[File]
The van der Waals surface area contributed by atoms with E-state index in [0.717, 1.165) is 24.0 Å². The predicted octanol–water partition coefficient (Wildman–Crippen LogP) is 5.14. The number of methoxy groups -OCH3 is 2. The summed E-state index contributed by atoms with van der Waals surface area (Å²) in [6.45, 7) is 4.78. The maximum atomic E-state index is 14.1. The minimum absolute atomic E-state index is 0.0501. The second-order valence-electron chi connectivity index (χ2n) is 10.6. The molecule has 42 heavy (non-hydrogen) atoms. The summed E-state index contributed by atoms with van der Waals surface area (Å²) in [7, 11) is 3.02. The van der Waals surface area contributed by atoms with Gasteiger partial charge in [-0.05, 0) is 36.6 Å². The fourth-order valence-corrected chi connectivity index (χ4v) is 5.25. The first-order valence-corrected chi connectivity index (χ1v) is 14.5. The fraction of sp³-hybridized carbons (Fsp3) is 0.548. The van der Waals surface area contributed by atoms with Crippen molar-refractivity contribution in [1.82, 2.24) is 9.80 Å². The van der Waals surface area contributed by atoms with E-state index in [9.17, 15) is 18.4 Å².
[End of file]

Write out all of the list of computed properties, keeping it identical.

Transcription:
The van der Waals surface area contributed by atoms with E-state index in [0.717, 1.165) is 24.0 Å². The predicted octanol–water partition coefficient (Wildman–Crippen LogP) is 5.14. The number of methoxy groups -OCH3 is 2. The summed E-state index contributed by atoms with van der Waals surface area (Å²) in [6.45, 7) is 4.78. The maximum atomic E-state index is 14.1. The minimum absolute atomic E-state index is 0.0501. The second-order valence-electron chi connectivity index (χ2n) is 10.6. The molecule has 42 heavy (non-hydrogen) atoms. The summed E-state index contributed by atoms with van der Waals surface area (Å²) in [7, 11) is 3.02. The van der Waals surface area contributed by atoms with Gasteiger partial charge in [-0.05, 0) is 36.6 Å². The fourth-order valence-corrected chi connectivity index (χ4v) is 5.25. The first-order valence-corrected chi connectivity index (χ1v) is 14.5. The fraction of sp³-hybridized carbons (Fsp3) is 0.548. The van der Waals surface area contributed by atoms with Crippen molar-refractivity contribution in [1.82, 2.24) is 9.80 Å². The van der Waals surface area contributed by atoms with E-state index in [9.17, 15) is 18.4 Å².